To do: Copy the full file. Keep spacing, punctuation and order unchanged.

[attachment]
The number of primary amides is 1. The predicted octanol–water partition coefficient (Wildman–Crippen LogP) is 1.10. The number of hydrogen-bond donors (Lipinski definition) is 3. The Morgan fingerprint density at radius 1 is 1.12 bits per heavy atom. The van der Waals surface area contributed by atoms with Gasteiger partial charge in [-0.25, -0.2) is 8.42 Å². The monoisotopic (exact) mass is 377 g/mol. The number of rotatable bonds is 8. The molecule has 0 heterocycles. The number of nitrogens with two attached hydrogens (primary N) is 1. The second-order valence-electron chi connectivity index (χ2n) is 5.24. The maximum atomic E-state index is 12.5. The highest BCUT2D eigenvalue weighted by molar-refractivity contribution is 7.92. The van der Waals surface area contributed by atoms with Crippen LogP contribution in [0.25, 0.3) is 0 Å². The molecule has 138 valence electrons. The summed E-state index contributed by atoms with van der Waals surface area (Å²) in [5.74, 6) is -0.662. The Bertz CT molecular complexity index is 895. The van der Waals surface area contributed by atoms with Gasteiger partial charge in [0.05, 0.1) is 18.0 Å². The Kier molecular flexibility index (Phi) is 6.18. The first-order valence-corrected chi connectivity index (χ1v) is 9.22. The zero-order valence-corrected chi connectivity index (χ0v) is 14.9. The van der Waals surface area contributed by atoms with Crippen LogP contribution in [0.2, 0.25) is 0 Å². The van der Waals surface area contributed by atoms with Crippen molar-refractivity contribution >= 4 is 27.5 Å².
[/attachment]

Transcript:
The number of primary amides is 1. The predicted octanol–water partition coefficient (Wildman–Crippen LogP) is 1.10. The number of hydrogen-bond donors (Lipinski definition) is 3. The Morgan fingerprint density at radius 1 is 1.12 bits per heavy atom. The van der Waals surface area contributed by atoms with Gasteiger partial charge in [-0.25, -0.2) is 8.42 Å². The monoisotopic (exact) mass is 377 g/mol. The number of rotatable bonds is 8. The molecule has 0 heterocycles. The number of nitrogens with two attached hydrogens (primary N) is 1. The second-order valence-electron chi connectivity index (χ2n) is 5.24. The maximum atomic E-state index is 12.5. The highest BCUT2D eigenvalue weighted by molar-refractivity contribution is 7.92. The van der Waals surface area contributed by atoms with Crippen LogP contribution in [0.25, 0.3) is 0 Å². The molecule has 138 valence electrons. The summed E-state index contributed by atoms with van der Waals surface area (Å²) in [5.74, 6) is -0.662. The Bertz CT molecular complexity index is 895. The van der Waals surface area contributed by atoms with Gasteiger partial charge in [0.05, 0.1) is 18.0 Å². The Kier molecular flexibility index (Phi) is 6.18. The first-order valence-corrected chi connectivity index (χ1v) is 9.22. The zero-order valence-corrected chi connectivity index (χ0v) is 14.9. The van der Waals surface area contributed by atoms with Crippen LogP contribution in [0.2, 0.25) is 0 Å². The van der Waals surface area contributed by atoms with Crippen molar-refractivity contribution >= 4 is 27.5 Å².